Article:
AUSTIN, Texas - Local swift water rescue teams are preparing for what could be a stormy night. That includes 6 members of the Austin Fire Department who are part of a statewide response unit.
Bull Creek was calm Friday morning. AFD's water patrol boat cut across the surface as if it was floating on a sheet of glass. Conditions were ideal but firefighter Duane Carter knows looks can be deceiving- and not just here.
"There are a lot of areas where the low lying areas ... you look around and there is no water, when the water breaks the banks, those areas, the low lying areas ... you'll get walled in by water on both sides and won't be able to get out," said Carter.
By mid-morning, a barricade was ready to go up at low water crossings in west Austin that is usually covered with water. Not far away a 6 person water rescue response team was preparing to roll out of station 31. The crew was activated as part of a special statewide response plan. The team is trained to be flexible just like the boat that will go with them.
"And that's what a lot of things about the water, you don't what it's doing, its relentless, its unforgiving, so you've got to prepare for that ahead of time, what's the water doing here, is it hitting guard rails fences things of that nature," said Team Member Travis Blasingame.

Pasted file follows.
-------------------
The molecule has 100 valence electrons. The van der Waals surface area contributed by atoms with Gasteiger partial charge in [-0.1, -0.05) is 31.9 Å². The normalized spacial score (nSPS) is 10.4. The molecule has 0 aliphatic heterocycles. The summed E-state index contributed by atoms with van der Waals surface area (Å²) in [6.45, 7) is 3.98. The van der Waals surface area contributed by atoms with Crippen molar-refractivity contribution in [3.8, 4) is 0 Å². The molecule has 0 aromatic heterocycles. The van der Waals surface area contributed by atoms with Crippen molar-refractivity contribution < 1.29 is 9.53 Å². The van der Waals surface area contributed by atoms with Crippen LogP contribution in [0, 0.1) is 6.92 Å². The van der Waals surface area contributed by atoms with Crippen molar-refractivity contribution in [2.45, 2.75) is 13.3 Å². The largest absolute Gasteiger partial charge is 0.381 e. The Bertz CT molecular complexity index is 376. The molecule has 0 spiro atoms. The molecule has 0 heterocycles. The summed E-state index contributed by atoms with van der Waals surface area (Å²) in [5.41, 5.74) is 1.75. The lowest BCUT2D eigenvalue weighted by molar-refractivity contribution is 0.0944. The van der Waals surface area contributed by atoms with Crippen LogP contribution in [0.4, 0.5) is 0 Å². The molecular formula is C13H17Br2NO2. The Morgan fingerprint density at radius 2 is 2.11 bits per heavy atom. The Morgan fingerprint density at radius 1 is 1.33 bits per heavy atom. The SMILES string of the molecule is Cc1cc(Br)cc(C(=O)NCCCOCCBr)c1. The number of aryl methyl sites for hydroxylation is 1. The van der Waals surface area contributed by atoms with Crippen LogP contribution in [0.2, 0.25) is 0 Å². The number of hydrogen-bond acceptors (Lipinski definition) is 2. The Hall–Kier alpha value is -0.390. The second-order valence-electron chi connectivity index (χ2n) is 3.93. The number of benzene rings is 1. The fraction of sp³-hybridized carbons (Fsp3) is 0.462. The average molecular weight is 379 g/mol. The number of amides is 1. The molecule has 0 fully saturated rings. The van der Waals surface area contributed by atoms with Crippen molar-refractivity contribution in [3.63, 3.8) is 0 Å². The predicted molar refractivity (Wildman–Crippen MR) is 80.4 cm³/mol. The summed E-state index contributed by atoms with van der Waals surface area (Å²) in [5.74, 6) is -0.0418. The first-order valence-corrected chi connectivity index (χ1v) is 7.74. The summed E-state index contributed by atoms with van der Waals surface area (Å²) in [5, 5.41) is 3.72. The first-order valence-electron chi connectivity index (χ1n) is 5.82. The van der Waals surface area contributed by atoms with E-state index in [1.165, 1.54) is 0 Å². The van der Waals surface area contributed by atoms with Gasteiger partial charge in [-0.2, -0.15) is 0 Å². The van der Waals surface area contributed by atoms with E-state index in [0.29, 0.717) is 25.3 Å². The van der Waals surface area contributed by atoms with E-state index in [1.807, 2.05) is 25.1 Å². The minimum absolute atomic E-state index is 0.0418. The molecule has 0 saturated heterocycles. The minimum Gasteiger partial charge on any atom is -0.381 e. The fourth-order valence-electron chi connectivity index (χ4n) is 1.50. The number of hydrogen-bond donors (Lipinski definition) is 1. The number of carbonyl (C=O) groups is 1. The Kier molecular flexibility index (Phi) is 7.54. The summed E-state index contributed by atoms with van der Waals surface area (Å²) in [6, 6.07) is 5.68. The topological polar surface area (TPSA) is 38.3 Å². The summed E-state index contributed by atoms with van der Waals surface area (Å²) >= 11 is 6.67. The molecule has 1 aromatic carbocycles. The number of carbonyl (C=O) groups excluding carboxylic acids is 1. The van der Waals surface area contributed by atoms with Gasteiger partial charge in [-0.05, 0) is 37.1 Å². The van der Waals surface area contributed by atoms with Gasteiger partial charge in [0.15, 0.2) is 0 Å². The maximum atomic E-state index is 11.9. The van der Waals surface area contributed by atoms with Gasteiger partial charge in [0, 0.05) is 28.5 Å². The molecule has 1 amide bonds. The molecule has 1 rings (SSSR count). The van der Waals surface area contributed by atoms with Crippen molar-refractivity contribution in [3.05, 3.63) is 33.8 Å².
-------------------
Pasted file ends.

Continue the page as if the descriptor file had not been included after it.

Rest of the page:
The state response team, which can also be split into two 3 member teams, could be sent anywhere. Four other AFD boat crews will remain and cover the metro area.
An example of how things can quickly turn ugly, took place about a year and a half ago. Many were caught off guard by the Halloween flood of 2013. There were roof top rescues by boat, and even helicopters were used to pulled people out of harm's way. Battalion Chief Matt Cox described that event as a worst case scenario, but added, a lot of improvements have been made since that storm hit.
"The thing we needed the most that night were more boats, we've got more boats in Austin, and we've drawn upon more resources from outside agencies, whether it be National Guard or whatever, we've got a bigger better plan to draw upon those resources quickly should we need them," said Chief Cox.
That plan, according to Cox, will continue to be adjusted to prepare for the next storm.